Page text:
For every dream unrealized every goal unachieved, all the legacies lost, I grieve. For every celebration thwarted, every promise broken & family torn, every body left strewn and rotting, I mourn. For every heartbroken mother, father, sister, brother;…
*Strong language and content
Pitcher 2: Denial
This bitch just dove off a fuckin’ building and landed in water. And, she still breathing, under water, for like ever. Anybody that’s ever loved any fuckin’ body knows what it’s like to get so fed up with whatever bullshit is happening that you either want to jump or push they ass. Now, all you crazy ass Bey cult muthafuckas, DON’T GO JUMPING OFF BUILDINGS. Yo’ ass will not land in water. Yo’ ass will die! DON’T GO JUMPING IN DEEP WATER if you can’t swim either. Yo’ ass will not just float around underwater. Yo’ ass will die! You do not have a multi-million dollar producer, director, and film team to save yo’ ass.
Now, Beyonce’ said a bunch of deep shit that basically meant she was going crazy as fuck trying to figure out if Jay was cheating on her ass. She was denying that shit, but her Intuition wouldn’t shut up about it. And, we all been there. Ain’t no denying that shit. And, when you know, you start losing your mind trying to find clues and shit. Then you keep trying to act like nothing’s wrong, or you think it’s your fault. You start changing and shit. Beyoncé said her hair grew, I cut mine off when I thought my man was cheating and then I got weave for the first time ‘cause he ain’t like that shit. Just dumb shit.
I’m tellin’ you right now, don’t change shit about yourself for no fuckin’ body. If you think your man cheating on your ass, you probably right. That’s that Intuition bitch. And, ain’t nothin’ about you made him do it. If a bitch gon’ cheat, that’s just in ‘em to do. Now, you just gotta decide what you gonna do about it. Beyoncé made a whole fuckin’ album. But, again you ain’t got no multi-million dollar producer, director, and film team to save yo’ ass.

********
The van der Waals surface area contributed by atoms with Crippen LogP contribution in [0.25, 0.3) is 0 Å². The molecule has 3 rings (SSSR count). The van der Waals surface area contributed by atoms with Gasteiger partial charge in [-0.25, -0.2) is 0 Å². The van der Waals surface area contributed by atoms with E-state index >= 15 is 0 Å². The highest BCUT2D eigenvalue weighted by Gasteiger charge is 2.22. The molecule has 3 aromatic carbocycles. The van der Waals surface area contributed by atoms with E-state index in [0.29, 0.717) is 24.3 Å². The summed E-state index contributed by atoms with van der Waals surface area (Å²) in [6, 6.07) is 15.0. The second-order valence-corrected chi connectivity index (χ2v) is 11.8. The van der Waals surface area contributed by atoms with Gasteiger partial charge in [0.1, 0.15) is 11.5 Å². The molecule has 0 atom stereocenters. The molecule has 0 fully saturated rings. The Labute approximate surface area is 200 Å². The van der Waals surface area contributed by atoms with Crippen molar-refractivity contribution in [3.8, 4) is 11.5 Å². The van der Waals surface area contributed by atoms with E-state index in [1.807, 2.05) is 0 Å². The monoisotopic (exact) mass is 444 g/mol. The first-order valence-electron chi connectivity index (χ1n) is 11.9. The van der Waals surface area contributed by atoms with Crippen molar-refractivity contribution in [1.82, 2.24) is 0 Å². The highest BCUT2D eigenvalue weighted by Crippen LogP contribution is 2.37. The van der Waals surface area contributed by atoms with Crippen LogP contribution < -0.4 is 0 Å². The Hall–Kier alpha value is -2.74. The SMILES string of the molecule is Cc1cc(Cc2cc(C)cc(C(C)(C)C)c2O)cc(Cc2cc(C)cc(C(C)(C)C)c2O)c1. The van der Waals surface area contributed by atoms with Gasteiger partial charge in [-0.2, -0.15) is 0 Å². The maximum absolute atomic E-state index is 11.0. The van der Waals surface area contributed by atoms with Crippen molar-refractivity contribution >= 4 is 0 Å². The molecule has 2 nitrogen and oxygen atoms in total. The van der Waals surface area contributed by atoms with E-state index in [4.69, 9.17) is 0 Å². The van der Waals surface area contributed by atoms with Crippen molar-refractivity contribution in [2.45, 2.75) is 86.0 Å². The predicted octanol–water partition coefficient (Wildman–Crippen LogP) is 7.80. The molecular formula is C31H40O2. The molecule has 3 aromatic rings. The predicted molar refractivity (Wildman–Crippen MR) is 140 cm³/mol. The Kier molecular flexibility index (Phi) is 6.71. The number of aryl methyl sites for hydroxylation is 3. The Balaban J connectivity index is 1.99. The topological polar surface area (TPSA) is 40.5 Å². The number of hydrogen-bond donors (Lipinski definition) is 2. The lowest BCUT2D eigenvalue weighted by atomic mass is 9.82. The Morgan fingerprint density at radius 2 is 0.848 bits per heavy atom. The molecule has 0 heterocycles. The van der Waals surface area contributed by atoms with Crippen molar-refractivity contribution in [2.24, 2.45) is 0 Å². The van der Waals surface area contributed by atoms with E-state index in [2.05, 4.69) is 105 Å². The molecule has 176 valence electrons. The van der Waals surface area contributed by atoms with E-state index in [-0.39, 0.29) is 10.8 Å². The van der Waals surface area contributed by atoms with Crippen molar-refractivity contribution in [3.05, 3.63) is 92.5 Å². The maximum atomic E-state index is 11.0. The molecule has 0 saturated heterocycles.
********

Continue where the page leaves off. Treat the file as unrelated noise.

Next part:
The words of the Somalian, Kenyan native, UK-cultivated griot, Warsan Shire, uttered from the lips of the Southern, Alabama-influenced, lineal Louisiana, Houston-raised icon Beyoncé was a blatant averment of the undeniable intertwining of African religious practices throughout the Diaspora. We see the depth of Beyoncé the artist, woman, lover, as she delves into the psyche of a woman scorned who is drowning in “Denial.” I don’t know if it is as much her story, as it is mine.
I married the father of my son when I was a child myself. He was, is a captivating orator and generous lover which led him to be a prolific father of children that do not belong to me. He was my everything. My world centered around making him more prosperous, shine brighter, be more appealing to onlookers as to incite envy. I smiled in public, spread my arms and legs with blind acquiescence at every request. I lowered myself in character and form. If there was a need, I anticipated and supplied. Being a wife is the most important job, and I was in his employ. I cloaked myself in visual perfection to still his wandering eyes to no avail.
Digesting the thought that the man that I poured my all into would ever betray me was unfathomable. But, I was aware before any tangible confirmations. Yet, lying to myself in the emptiness of the shell of our marriage was comforting. Convinced that I could change the man, I began to change myself even more. I swallowed my words when they conflicted with his. I wasted away into a shadow of myself as he towered over me standing on the mound of my cocooned ambition suffocating beneath his feet. I lost myself completely.
I looked for answers outside of myself in decorated bottles of intoxicating poison before turning to 12-week rites of passages and 12-step programs and fasts and cleanses and pouring of oil on my crown and burning sage beneath my feet. I ran in every direction away from the question of his fidelity, until I met her. His daughter, the spitting image of my son only slightly younger, was the truth I could no longer bury. And, just like that, denial was over. I lost my job and began to tread the path to find myself again.
an inspired piece by T. Anyabwelé
Until the conversation about each of the phases is complete, you’ll hear the voices of various contributors who will dissect the recently released, updated Black Woman Manifesto: “Lemonade.” This post is specifically about “Denial.” Some of the contributors have chosen to use a pseudonym. Others have chosen to submit inspired works of fiction. If any name used reflects that of someone in reality, it is only by coincidence. Read all other posts at www.blackgirlspeaks.me .